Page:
The opening passages offer a clear, unsentimental portrait of a man who knows his end is near. Unable to speak, beyond hunger, he listens to his struggling heart. His conscious thoughts are vaguely aware of the present, but more often tangled in the past. His nightmares and hallucinations are dominated by the figure of Joseph Stalin who stalks, taunts, and berates him, echoing, in the process, some of the regrets and doubts that may have plagued the dying poet himself. In our dreams, the monsters we face reflect our own fears. Two lines from (the original version of) Mandelstam’s infamous satirical poem known as the “Stalin Epigram”—All we hear is the Kremlin mountaineer / The murderer and the peasant slayer—form a kind of subconscious refrain that surfaces throughout the book.

The poet on his meagre deathbed serves as the fulcrum around which the narrative turns, reaching back into his earlier life and, on occasion looking ahead, years beyond his death. As expected, the story that emerges is a sombre one, a tale of exile, poverty and disgrace into which threads drawn from the lives of Mandelstam’s fellow poets and his fellow transit camp prisoners are woven. Carefully chosen vignettes, repeated images—worn-out coat, moth-eaten blanket, boots made from old luggage—together with the choice of present tense and a strong poetic sensibility combine to create a moving tribute to a man who held to poetry and his principles in the face of unspeakable cruelty.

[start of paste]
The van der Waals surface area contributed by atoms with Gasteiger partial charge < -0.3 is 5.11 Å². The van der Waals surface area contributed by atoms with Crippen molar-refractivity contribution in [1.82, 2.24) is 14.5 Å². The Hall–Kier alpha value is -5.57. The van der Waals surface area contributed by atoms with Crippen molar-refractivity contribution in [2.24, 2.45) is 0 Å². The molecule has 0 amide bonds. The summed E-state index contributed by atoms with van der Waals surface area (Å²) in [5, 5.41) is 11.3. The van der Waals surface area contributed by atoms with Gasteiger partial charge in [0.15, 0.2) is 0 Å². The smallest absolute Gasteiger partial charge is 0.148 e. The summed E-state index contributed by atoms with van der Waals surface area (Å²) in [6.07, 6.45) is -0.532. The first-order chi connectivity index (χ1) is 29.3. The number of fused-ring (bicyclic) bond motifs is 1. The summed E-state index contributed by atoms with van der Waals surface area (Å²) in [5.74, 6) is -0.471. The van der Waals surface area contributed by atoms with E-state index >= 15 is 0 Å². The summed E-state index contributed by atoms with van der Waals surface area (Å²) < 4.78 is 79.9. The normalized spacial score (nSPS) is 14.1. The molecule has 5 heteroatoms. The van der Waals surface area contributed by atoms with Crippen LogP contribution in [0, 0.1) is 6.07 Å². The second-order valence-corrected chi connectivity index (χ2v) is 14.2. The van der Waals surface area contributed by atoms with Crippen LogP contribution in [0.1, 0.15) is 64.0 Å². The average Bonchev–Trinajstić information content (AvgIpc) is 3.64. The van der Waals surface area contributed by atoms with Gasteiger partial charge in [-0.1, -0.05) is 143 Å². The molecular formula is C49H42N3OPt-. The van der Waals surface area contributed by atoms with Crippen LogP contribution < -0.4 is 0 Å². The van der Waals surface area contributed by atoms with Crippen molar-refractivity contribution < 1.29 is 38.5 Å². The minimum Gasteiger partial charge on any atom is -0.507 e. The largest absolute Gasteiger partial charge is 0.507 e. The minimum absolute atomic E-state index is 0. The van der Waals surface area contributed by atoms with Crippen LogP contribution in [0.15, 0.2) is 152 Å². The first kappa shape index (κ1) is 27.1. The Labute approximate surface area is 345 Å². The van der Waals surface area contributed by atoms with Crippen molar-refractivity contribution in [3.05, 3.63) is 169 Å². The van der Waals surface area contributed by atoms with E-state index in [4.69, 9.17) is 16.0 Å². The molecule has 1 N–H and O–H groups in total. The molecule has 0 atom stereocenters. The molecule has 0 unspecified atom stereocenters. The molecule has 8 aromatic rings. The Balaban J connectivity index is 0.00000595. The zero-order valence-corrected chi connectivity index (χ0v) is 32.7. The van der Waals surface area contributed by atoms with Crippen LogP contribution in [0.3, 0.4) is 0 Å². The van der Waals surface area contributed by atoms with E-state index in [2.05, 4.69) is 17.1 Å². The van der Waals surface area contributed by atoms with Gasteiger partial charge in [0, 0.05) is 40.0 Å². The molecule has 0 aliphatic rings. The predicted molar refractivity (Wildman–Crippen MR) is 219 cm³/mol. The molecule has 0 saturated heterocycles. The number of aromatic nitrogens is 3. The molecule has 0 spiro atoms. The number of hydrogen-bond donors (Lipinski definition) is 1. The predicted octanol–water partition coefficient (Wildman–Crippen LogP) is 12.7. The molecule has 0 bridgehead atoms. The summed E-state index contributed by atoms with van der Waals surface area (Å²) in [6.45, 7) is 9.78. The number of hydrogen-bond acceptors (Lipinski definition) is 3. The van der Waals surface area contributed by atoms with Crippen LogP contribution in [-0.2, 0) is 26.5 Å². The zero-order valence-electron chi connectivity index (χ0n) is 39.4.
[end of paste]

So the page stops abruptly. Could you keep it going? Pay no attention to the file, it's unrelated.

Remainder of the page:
As the narrative moves between the dying poet’s thoughts and delusions and moments from his past, Khoury-Ghata sketches scenes punctuated by strong images. The years Mandelstam and his wife spent in Voronezh after he was banned from Moscow in 1934, are especially poignant. There they share a noisy communal apartment with several families; to find creative space Mandelstam takes to the icy streets:

The sound of the poem composed in the dark the same as that of his shoes crunching in the snow. A suctioning sound, the cold and the words are sucking his energy.

He returns exhausted from his wanderings, and joins Nadezhda under their moth-eaten blanket, reciting the poem written in his head. Nadezhda collects the words like breadcrumbs from a feast, transcribes them, waits for daylight to distribute them among the trustworthy.

Poetry is, of course, the crime that sentences Mandelstam to his fate. Poetry is his weapon against Stalin. As such, fragments from his poems and from Nadezhda’s memoir are incorporated into the text. Anna Akhmatova, Marina Tsvetaeva, and, as a later admirer, Paul Celan also make poetic contributions. Countless artists and intellectuals faced similar persecution under the regime, but this is a story about the power of the poem.

The Last Days of Mandelstam is, for its difficult material, a finely rendered work. Neither morbid nor maudlin, it holds to a tight emotional course as the narrative repeatedly laps at the shore of Mandelstam’s death—imagined, dreamed and finally realized—a quiet passing likely unnoticed for a time. The dramatic energy is sustained, the sparseness of the account gives the sorrow breathing room, and, in the end, Mandelstam’s troubled life is granted the dignity it deserves. A sad, but beautiful book. One that makes you want to return to his poetry, to allow him to continue to live for you again and again.

The Last Days of Mandelstam by Vénus Khoury-Ghata is translated by Teresa Lavender Fagan and published by Seagull Books.